The film, opening Oct. 2, is promoted as a story about a doctor played by Robin Williams who dies and goes to a custom-made heaven -- except it will forever lack his wife. Deciding he can't spend eternity without her, he journeys through the afterlife to be with her.
But according to those who have seen the film, what the ads don't disclose is that Mr. Williams must rescue his disconsolate wife from hell after she commits suicide. What's been positioned as a metaphysical romantic adventure is actually a visually stunning meditation on troubling theological issues such as salvation and damnation.
Peter Graves, PolyGram's president of marketing, acknowledged the plot makes the film challenging to promote. But he doesn't believe the campaign is deceptive.
"Our campaign supports the idea of the film but tries not to give too much away," said Mr. Graves. "We're trying as much as possible to keep [the plot point] away from audiences only to preserve the film's emotional power."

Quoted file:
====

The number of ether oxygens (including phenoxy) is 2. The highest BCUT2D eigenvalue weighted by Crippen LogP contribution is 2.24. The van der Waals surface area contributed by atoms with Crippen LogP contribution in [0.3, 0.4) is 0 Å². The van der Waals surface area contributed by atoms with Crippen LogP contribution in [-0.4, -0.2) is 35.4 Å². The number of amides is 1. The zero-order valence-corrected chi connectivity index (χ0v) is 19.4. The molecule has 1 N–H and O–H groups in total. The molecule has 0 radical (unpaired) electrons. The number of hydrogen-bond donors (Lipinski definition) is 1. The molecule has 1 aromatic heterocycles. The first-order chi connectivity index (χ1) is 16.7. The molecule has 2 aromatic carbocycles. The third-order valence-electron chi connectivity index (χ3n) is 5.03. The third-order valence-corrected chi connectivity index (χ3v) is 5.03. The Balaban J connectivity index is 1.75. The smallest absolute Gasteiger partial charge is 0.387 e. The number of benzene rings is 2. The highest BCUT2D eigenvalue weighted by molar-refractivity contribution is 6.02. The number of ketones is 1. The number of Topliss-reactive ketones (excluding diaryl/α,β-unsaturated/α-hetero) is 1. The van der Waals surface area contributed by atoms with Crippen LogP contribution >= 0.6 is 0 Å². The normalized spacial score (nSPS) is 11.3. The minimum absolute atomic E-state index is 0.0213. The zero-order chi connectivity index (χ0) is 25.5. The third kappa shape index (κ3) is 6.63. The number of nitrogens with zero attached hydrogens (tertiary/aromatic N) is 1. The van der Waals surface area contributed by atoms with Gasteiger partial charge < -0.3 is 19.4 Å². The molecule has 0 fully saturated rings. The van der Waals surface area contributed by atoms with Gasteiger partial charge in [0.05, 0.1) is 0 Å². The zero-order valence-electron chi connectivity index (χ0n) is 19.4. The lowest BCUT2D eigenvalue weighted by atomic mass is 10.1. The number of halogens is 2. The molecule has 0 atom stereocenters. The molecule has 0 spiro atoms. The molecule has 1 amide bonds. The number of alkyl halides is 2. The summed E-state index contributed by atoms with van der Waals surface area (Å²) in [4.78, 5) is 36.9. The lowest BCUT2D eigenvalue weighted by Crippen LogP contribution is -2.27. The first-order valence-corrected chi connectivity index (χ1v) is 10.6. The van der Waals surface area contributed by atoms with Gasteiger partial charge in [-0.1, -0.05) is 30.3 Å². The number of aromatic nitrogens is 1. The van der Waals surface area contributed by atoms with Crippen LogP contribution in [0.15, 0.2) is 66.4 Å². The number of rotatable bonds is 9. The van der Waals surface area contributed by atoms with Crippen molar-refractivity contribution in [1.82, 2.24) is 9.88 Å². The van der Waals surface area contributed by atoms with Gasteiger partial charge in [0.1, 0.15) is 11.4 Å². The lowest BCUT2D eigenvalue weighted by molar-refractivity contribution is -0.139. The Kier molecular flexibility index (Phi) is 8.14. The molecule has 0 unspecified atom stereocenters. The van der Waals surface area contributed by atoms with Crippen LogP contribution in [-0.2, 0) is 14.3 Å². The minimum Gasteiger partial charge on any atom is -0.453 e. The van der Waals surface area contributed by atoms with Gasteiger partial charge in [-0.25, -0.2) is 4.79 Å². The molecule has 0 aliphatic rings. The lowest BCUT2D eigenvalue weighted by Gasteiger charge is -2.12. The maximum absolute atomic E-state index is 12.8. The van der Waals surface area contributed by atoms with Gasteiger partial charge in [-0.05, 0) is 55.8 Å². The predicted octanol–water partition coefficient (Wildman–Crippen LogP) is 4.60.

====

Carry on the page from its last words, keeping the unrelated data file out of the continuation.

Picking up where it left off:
EPIC LOVE STORY
The studio positioned the film as an epic love story. Said Mr. Graves: "Epic appeals to all audiences, while the adventure angle plays to males and love story with females."
A TV campaign for the film broke Sept. 13. TBWA Chiat/Day, Playa del Rey, Calif., buys PolyGram's media. Spending wasn't disclosed, but could exceed $20 million.
While the film is rated PG-13, PolyGram is wooing sophisticated adults via tie-in promotions with Oscar De La Renta, Epson America, and the Museum Store.
The studio also is targeting the New Age and religious communities. Mr. Graves said a separate print campaign, running in alternative magazines such as Utne Reader, focuses on endorsements of the film, and the novel it is based on, from noted spiritual writers. Mr. Graves said screenings for religious leaders will take place this week.